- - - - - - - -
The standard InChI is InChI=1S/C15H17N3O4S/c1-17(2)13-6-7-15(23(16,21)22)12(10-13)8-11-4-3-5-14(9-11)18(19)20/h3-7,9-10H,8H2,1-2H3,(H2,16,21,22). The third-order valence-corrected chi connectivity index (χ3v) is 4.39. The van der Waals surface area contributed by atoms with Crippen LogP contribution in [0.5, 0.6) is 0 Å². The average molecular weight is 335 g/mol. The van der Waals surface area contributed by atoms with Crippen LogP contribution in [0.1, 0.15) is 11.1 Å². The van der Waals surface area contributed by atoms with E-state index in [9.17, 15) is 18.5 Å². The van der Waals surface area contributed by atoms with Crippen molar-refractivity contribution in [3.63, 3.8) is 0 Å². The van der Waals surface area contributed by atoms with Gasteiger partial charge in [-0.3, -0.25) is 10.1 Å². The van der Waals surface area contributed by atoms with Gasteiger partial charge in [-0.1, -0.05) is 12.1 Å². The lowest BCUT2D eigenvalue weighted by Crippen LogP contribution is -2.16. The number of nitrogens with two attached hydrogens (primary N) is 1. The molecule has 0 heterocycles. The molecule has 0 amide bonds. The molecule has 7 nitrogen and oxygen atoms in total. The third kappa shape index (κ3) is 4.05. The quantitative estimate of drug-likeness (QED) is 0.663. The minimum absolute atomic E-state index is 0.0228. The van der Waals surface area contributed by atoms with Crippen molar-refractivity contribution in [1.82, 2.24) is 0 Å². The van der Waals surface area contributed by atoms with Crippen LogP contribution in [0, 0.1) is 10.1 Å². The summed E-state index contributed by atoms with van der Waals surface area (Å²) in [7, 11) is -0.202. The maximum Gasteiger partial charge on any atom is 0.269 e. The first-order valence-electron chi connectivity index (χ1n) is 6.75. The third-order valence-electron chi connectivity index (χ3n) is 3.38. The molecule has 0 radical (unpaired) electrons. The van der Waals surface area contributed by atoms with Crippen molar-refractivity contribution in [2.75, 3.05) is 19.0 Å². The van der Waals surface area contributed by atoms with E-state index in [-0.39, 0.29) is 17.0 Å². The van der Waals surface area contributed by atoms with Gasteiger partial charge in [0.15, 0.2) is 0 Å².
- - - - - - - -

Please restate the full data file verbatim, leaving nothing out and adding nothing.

The standard InChI is InChI=1S/C15H17N3O4S/c1-17(2)13-6-7-15(23(16,21)22)12(10-13)8-11-4-3-5-14(9-11)18(19)20/h3-7,9-10H,8H2,1-2H3,(H2,16,21,22). The third-order valence-corrected chi connectivity index (χ3v) is 4.39. The van der Waals surface area contributed by atoms with Crippen LogP contribution in [0.5, 0.6) is 0 Å². The average molecular weight is 335 g/mol. The van der Waals surface area contributed by atoms with Crippen LogP contribution in [0.1, 0.15) is 11.1 Å². The van der Waals surface area contributed by atoms with E-state index in [9.17, 15) is 18.5 Å². The van der Waals surface area contributed by atoms with Crippen molar-refractivity contribution in [3.63, 3.8) is 0 Å². The van der Waals surface area contributed by atoms with Gasteiger partial charge in [-0.3, -0.25) is 10.1 Å². The van der Waals surface area contributed by atoms with Gasteiger partial charge in [-0.1, -0.05) is 12.1 Å². The lowest BCUT2D eigenvalue weighted by Crippen LogP contribution is -2.16. The number of nitrogens with two attached hydrogens (primary N) is 1. The molecule has 0 heterocycles. The molecule has 0 amide bonds. The molecule has 7 nitrogen and oxygen atoms in total. The third kappa shape index (κ3) is 4.05. The quantitative estimate of drug-likeness (QED) is 0.663. The minimum absolute atomic E-state index is 0.0228. The van der Waals surface area contributed by atoms with Crippen molar-refractivity contribution in [1.82, 2.24) is 0 Å². The van der Waals surface area contributed by atoms with Crippen LogP contribution in [0, 0.1) is 10.1 Å². The summed E-state index contributed by atoms with van der Waals surface area (Å²) in [7, 11) is -0.202. The maximum Gasteiger partial charge on any atom is 0.269 e. The first-order valence-electron chi connectivity index (χ1n) is 6.75. The third-order valence-electron chi connectivity index (χ3n) is 3.38. The molecule has 0 radical (unpaired) electrons. The van der Waals surface area contributed by atoms with Crippen molar-refractivity contribution in [2.75, 3.05) is 19.0 Å². The van der Waals surface area contributed by atoms with E-state index in [-0.39, 0.29) is 17.0 Å². The van der Waals surface area contributed by atoms with Gasteiger partial charge in [0.15, 0.2) is 0 Å².